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Rosslyn Chapel

Rosslyn Chapel, originally named the Collegiate Chapel of St. Matthew, is a 15th-century church located in the village of Roslin, Scotland, seven miles from Edinburgh.

The chapel is famous both for its decorative art and its mysterious associations with the Knights Templar, the Holy Grail, and the Freemasons. Within the Chapel are its two famed pillars: the Apprentice Pillar and the Master Pillar which, though next to each other, are carved differently. Masonic Architects believe these structures could signify the pillars of Boaz and Jachin, raising the question, is Rosslyn a replica of Solomon’s Temple?

Rosslyn Chapel was intended to be one of more than 37 collegiate churches that were built in Scotland between the reigns of King James I and James IV (1406-1513). The chapel was founded by Sir William Sinclair of the St. Clair family, a Scottish noble family from Orkney descended from Norman knights and, according to legend, linked to the Knights Templar. The foundation stone of Rosslyn Chapel was laid on St. Matthew’s Day, September 21, 1446.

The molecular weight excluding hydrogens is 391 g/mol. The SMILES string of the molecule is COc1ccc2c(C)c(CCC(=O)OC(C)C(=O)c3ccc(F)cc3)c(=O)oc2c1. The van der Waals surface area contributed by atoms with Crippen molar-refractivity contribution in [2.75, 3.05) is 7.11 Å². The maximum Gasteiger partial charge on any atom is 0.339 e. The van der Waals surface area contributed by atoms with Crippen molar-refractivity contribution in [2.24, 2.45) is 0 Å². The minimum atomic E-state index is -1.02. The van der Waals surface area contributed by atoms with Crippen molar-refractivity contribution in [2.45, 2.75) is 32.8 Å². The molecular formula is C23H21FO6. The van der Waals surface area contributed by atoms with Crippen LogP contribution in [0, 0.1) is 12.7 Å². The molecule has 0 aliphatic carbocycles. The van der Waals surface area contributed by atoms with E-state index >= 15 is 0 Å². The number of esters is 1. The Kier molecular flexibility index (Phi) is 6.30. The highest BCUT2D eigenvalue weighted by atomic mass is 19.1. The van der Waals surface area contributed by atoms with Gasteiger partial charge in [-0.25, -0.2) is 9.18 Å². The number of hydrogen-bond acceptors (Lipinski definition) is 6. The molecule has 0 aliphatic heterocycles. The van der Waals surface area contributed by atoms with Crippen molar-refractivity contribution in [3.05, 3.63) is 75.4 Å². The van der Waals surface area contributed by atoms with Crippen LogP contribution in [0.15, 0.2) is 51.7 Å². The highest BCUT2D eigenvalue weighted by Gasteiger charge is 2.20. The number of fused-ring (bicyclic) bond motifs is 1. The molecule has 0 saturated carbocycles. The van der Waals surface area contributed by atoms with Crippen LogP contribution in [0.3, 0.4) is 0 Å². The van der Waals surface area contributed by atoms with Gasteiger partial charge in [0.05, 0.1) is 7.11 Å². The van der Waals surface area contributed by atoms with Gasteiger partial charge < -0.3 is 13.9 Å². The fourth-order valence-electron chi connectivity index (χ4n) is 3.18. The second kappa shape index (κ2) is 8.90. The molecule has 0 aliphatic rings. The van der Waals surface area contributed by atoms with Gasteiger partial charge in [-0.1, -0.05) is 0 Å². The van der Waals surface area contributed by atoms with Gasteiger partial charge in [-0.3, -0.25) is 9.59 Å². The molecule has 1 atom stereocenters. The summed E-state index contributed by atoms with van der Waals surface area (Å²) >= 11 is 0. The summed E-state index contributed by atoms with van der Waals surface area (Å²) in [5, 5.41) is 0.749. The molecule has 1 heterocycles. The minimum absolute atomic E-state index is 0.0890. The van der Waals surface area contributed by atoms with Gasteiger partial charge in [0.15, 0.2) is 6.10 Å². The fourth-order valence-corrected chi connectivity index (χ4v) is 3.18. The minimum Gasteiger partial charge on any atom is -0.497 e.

After Sir William died in 1484, he was buried in the unfinished Chapel and the larger building he had planned was never completed. But the foundations of the nave are said to have been excavated in the nineteenth century and found to extend ninety-one feet beyond the Chapel’s original west door, under the existing baptistry and churchyard.

The glorious, superabundant symbolism of the carvings of Rosslyn Chapel is just such a mystery. It is shrouded in symbolism, and secret wisdom just waiting to be realized. It has become the site and source of much speculation and mythology.

In September 2005 a musical cipher hidden in mystical symbols carved into the stone ceiling of Rosslyn Chapel was reported as being unravelled by Scottish composer Stuart Mitchell. His feat was hailed by experts as a stroke of genius.

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